Kitty’s Thud and Cry
Catherine “Kitty” Genovese was walking home alone from the Long Island Railroad parking lot after 3 am on March 13, 1964 when a man attacked her. Neighbors in her building heard the assault and called down to the man to stop. When the man left, no one came down to open the outside apartment door to help and no one called the police. The man returned two more times, eventually stabbing, raping and killing Kitty while neighbors looked on. As the New York Times article written by Martin Gansberg on March 27, 1964 states: “For more than half an hour 38 respectable, law-abiding citizens in Queens watched a killer stalk and stab a woman in three separate attacks in Kew Gardens.”
I walk the tree-lined street in early hours. The cry of night-birds echoing off and away, replaced by early risers who call. Softness there in the new sound, so familiar this early, the high-pitched lilt of wavering voices, the birds who know me.
It is ever-dark walking from car to home, so many times this journey, after work and tired, laden down with purse, keys, thudding heels on pavement, slick with dew and rain. I think heat, move lapels of thin coat tighter to my body, pressing warmth. Envision plush down of comforter waiting, the ease and comfort of feather pillows, my own. Small, thin frame pulsing behind. I feel him there, no view without a full turn, danger. I walk faster and wait. Thick boots hitting the street, thud thud thudding after my own meager thud and click. A frightening, near-fragile form in dark clothes, quickens pace, visible now out of eye-corners. I run. At first, the run is enough. I drop fingers from coat collar, feel the tenuous hold I have, let purse and keys fall and scatter. The soprano wails of my birds filling my ears, so does heart-pound. I hear the thudding thud of my flee, it fills the in-between space of his heavier hunt, the click and cry on concrete. He overtakes me. It is in these first moments I feel fear, coursing with adrenaline, surging up. It pumps through my veins, overtakes blood. My body shakes with the largeness of it. I am small, thin, too slow. I wish for sneakers, a foolish wish because too late now, too late for wishes not meant to fill this moment. I see the dark man, he is only black hair and eyes. A glinting there. Sharp touch as we struggle on corner, lamplight glinting off parking lot, the lot I know, the lot my car knows, a false safety in the knowing. I feel sharp twist and enter, a jagged I’ve not known before. It sears me. There is release before the next series of twisting turning spikes, exits and entrances, flesh-filled, marking holes in the light coloring of coat. The break of fingernails, fingers pushing stronger, covered arms. I think brief, let him take, give less resistance. It is easy here in this moment to resign to this. I listen to loud grunts of his terror-toil, ignore the urge to beckon God, come and take me, heal me with warming. It is too much, this sear and tear of the body I know. The bird-calls come frenzied, will me back to myself, I risk the cry as his gasps come intermittent now, hard-won from effort, will God’s heat back and away for a while.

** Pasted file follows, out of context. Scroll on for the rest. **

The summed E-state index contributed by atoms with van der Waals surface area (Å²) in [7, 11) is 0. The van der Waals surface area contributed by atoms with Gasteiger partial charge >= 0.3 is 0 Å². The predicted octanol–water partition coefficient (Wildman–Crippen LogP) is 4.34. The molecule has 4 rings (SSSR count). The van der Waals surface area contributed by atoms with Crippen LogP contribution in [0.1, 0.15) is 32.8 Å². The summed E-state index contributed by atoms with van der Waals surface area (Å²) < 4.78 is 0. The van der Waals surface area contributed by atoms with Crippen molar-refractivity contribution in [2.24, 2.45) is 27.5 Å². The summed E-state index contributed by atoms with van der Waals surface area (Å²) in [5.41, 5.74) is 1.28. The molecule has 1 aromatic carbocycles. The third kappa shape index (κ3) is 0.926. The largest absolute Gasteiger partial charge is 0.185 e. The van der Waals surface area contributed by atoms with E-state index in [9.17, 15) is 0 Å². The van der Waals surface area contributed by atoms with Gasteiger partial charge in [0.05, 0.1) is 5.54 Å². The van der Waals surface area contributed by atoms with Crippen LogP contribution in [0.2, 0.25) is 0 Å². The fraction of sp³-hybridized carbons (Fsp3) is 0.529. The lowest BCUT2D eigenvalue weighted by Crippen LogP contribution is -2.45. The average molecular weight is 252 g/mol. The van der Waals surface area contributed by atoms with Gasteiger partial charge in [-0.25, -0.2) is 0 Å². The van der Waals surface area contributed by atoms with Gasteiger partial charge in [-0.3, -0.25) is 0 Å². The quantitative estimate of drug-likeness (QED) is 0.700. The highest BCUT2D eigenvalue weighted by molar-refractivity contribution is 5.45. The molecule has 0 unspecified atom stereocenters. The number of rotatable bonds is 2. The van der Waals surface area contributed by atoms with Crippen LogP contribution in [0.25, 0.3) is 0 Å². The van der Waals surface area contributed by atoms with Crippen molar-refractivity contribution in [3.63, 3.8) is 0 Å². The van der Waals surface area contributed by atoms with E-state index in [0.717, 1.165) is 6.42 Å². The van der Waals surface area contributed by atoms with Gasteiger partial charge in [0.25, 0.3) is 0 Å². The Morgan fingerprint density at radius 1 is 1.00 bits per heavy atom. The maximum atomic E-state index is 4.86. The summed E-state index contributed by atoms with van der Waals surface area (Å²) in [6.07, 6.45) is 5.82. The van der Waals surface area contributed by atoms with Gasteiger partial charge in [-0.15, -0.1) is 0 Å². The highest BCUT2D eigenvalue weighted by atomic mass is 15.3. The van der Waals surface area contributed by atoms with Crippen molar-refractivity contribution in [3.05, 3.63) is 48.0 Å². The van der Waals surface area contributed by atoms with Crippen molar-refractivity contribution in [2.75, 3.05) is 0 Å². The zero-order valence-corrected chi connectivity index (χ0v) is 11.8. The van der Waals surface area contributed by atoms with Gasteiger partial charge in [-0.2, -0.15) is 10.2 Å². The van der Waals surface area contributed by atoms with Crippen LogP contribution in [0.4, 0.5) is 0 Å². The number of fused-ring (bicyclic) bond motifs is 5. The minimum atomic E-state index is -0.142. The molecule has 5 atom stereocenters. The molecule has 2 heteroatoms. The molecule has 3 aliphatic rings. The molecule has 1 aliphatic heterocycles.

Oh my god! He stabbed me! He stabbed me!
Please help! Please, please help me! It is all I can muster, forcing breath into lungs, offset panic with feeble voice, my own. Wishing saving, the blare and bold glow from above and across the street, my building alive with light. The dark figure I see in one of the bright windows, a garbled and guttural bass wobbling through the air towards us. Hey! Let that girl alone! Nothing more. One time, five words, still my dark captor recedes, slow, so slow. I blink back wet, feel the ache and betrayal of me, move to knees to feet to leave. I am complete stagger. I push across street, hear the whine of bird families distracted from duty by the noise of my attack. This lilting fills me up, gives force to my almost-walk. I drag these searing parts across street, hit wall of concrete lining the building side, finger the knob of door there, locking warmth from me, try to force. The numerous bursts of light above bringing safety now dimmed, dimmer, out, all out. Only the birds watch me, call me, run, run away, find safe.
We listen and wait. We hear the attack-sounds, blaze lights in tiny rooms to make him scatter, below. There are many of us, ten at least. We listen to cry and sob, the rising whine of the girl we know. One of us musters courage, shouts down.
She lives here, with us, the pretty darkness of her, now soaked in redness and desperate, inching closer to where we are, safe. We know someone called the police but not us, it is better not to, be involved, this sort of terror-laden and dangerous thing. We peer out dark-again windows, curtains pulled back slight, eyes peering down. Hear the rough garbling and gurgling of her, see birds in lining trees fluttering with frenzy. She opened the door for me once when I had too many bags, one woman whispers at husband in their newest dark. She always smiles at me, one ugly man thinks. Don’t call the police, this a younger woman to husband. Surely, surely someone else will.